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A movie company is doing the Arabian Nights when a hobo enters their camp, falls asleep and dreams he's back in Baghdad as advisor to the Sultan. In a spoof of Rosevelt's New Deal, he organizes work programs, taxes the rich and abolishes the army.Written by
Ed Stephan <firstname.lastname@example.org>
Two special-effects technicians--grip Harry Harsha and propman Philo Goodfriend--were killed when a machine that was being used to make the "flying carpet" look like it was flying jumped off its tracks and fell on them. See more »
The story is set in tenth-century Baghdad but reference is made to the sultan's being the ruler of Arabia. Baghdad is in Iraq or, as it would have been known then, Mesopotamia. See more »
Excuse me, who are these fellows? They're not even listening!
They're my new musicians from Africa.
What part of Africa?
I'm afraid they don't understand you. You see, they talk a strange tongue.
Se hable espanol? Capisce italian'?
[...] See more »
Some prints also include Tony Martin singing, and June Lang dancing, "I've Got My Heart Set on You", making for a running time closer to 81 minutes than 77 minutes in the edited versions. See more »
Ali Baba Goes To Town anticipates the war in Iraq by several decades. Just as we are at war to democratize Iraq and its capital Bagdad, so Eddie Cantor is in Iraq by himself to bring the New Deal to the old caliphate. The populace seems to take to it somewhat better.
Cantor is young Al Babson hitchhiking on a freight car to Hollywood when while doing a little soft shoe to entertain fellow tramps Stanley Fields and Warren Hymer he falls out of the car and in the desert. Not to worry though, he lands in the middle of a sand and sandal Arabian picture that 20th Century Fox was shooting. The film has the look of the kind that Maria Montez would do at Universal in the next decade. He gets hired as an extra.
However in a big scene where he's one of many to pop out of a giant jar, Eddie over medicates himself on his many pills and falls asleep and dreams himself back into old Bagdad. The people he meets there are suspiciously like the stars of the film he's on like June Lang, Tony Martin, and Roland Young. Young makes a rather urbane sultan who takes to Cantor, so much so he makes him his prime minister. Cantor proceeds to introduce the New Deal to Bagdad and gives the people some ideas of democracy.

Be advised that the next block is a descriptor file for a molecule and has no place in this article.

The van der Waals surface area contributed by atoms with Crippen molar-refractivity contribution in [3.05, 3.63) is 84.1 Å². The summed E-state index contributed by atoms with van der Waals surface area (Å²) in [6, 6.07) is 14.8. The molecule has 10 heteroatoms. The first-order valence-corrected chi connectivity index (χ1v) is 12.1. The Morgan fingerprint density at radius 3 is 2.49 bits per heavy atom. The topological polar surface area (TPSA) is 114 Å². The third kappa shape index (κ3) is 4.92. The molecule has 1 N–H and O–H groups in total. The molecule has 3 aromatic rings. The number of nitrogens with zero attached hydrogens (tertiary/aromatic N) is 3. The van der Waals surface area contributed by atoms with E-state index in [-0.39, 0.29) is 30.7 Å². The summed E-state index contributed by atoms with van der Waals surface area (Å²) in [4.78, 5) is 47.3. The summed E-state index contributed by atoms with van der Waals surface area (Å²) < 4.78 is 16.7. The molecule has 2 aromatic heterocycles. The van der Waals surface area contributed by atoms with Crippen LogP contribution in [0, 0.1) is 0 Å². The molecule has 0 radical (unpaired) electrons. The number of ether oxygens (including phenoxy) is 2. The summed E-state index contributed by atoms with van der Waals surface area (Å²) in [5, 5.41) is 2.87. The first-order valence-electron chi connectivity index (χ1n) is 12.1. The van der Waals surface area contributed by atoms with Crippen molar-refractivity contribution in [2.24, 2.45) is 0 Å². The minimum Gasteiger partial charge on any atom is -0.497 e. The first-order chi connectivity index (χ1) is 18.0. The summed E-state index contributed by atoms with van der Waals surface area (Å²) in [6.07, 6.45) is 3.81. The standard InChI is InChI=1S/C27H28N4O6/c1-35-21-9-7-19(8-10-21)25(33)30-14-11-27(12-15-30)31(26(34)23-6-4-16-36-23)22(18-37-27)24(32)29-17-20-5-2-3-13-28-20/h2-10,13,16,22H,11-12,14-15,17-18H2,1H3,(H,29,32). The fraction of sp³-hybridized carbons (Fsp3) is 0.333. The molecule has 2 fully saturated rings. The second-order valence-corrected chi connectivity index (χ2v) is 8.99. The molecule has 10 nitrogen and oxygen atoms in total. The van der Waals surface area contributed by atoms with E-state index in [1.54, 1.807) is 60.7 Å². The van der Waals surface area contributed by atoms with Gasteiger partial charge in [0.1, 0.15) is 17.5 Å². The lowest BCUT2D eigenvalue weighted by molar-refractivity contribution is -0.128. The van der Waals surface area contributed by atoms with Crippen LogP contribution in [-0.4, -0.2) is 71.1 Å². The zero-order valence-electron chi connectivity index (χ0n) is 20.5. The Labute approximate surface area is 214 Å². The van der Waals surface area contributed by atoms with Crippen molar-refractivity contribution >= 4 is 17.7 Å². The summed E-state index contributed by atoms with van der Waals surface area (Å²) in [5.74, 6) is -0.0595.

That does not sit well with a trio of villains, Douglass Dumbrille, John Carradine, and Louise Hovick. If you don't recognize the name Louise Hovick, she was a minor starlet at Fox who would leave their shortly for another career involving exposure under the better known name of Gypsy Rose Lee.
Cantor did this whole thing before and much better in Roman Scandals. In real life Cantor was a number one booster of the New Deal of Franklin Roosevelt and the satire is somewhat blunted. It's also somewhat dated and you'd really have to be familiar with both Cantor and the Thirties to get a lot of the jokes.
Tony Martin is in the film as a young reformer type or what passed for one in old Bagdad. I got a feeling that a lot of his role was left on the cutting room floor. He makes no mention of Ali Baba Goes To Town in his joint memoir with Cyd Charisse.
Ali Baba Goes To Town did not fare well at the box office even with the presence of a whole lot of guest stars in the film via newsreel clips from the premiere of Wee Willie Winkie. By mutual consent Darryl F. Zanuck and Eddie Cantor did not make any more films and Cantor was off the screen for three years.
The film is really for Eddie Cantor fans and for those who'd like to familiarize themselves with one of the greatest entertainers of the last century. But there are far better filmed examples of his work.
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